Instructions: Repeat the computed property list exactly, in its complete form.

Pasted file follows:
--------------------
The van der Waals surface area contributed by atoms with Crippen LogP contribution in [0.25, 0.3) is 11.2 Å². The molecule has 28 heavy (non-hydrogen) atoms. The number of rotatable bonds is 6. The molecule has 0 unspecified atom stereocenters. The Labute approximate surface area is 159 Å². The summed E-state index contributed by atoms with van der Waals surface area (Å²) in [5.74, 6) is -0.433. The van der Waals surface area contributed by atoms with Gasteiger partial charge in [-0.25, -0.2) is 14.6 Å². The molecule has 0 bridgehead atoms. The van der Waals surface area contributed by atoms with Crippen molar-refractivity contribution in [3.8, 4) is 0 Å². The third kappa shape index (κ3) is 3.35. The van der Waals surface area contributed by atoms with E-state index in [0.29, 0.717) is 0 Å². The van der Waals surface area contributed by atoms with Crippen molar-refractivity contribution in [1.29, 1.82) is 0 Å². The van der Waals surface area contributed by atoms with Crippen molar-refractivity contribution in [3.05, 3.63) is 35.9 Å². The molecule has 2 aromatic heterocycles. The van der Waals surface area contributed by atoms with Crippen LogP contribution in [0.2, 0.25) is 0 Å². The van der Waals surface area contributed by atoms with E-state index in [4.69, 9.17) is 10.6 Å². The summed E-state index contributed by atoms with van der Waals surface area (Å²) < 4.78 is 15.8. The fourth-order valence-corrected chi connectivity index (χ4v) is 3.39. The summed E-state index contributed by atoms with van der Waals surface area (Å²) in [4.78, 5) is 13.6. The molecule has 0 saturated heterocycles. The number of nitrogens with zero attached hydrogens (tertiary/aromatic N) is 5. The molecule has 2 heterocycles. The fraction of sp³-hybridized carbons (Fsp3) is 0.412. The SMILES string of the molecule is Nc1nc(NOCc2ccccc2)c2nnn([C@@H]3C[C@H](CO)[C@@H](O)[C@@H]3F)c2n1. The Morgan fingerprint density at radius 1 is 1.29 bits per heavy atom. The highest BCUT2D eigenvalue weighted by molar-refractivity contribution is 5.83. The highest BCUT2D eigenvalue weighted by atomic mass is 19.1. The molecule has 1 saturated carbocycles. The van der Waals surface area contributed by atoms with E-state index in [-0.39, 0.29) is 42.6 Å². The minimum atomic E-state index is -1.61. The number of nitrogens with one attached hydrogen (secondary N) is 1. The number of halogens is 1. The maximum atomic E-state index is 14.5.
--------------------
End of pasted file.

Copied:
The van der Waals surface area contributed by atoms with Crippen LogP contribution in [0.25, 0.3) is 11.2 Å². The molecule has 28 heavy (non-hydrogen) atoms. The number of rotatable bonds is 6. The molecule has 0 unspecified atom stereocenters. The Labute approximate surface area is 159 Å². The summed E-state index contributed by atoms with van der Waals surface area (Å²) in [5.74, 6) is -0.433. The van der Waals surface area contributed by atoms with Gasteiger partial charge in [-0.25, -0.2) is 14.6 Å². The molecule has 0 bridgehead atoms. The van der Waals surface area contributed by atoms with Crippen molar-refractivity contribution in [3.8, 4) is 0 Å². The third kappa shape index (κ3) is 3.35. The van der Waals surface area contributed by atoms with E-state index in [0.29, 0.717) is 0 Å². The van der Waals surface area contributed by atoms with Crippen molar-refractivity contribution in [1.29, 1.82) is 0 Å². The van der Waals surface area contributed by atoms with Crippen molar-refractivity contribution in [3.05, 3.63) is 35.9 Å². The molecule has 2 aromatic heterocycles. The van der Waals surface area contributed by atoms with Crippen LogP contribution in [0.2, 0.25) is 0 Å². The van der Waals surface area contributed by atoms with E-state index in [4.69, 9.17) is 10.6 Å². The summed E-state index contributed by atoms with van der Waals surface area (Å²) < 4.78 is 15.8. The fourth-order valence-corrected chi connectivity index (χ4v) is 3.39. The summed E-state index contributed by atoms with van der Waals surface area (Å²) in [4.78, 5) is 13.6. The molecule has 0 saturated heterocycles. The number of nitrogens with zero attached hydrogens (tertiary/aromatic N) is 5. The molecule has 2 heterocycles. The fraction of sp³-hybridized carbons (Fsp3) is 0.412. The SMILES string of the molecule is Nc1nc(NOCc2ccccc2)c2nnn([C@@H]3C[C@H](CO)[C@@H](O)[C@@H]3F)c2n1. The Morgan fingerprint density at radius 1 is 1.29 bits per heavy atom. The highest BCUT2D eigenvalue weighted by molar-refractivity contribution is 5.83. The highest BCUT2D eigenvalue weighted by atomic mass is 19.1. The molecule has 1 saturated carbocycles. The van der Waals surface area contributed by atoms with E-state index in [-0.39, 0.29) is 42.6 Å². The minimum atomic E-state index is -1.61. The number of nitrogens with one attached hydrogen (secondary N) is 1. The number of halogens is 1. The maximum atomic E-state index is 14.5.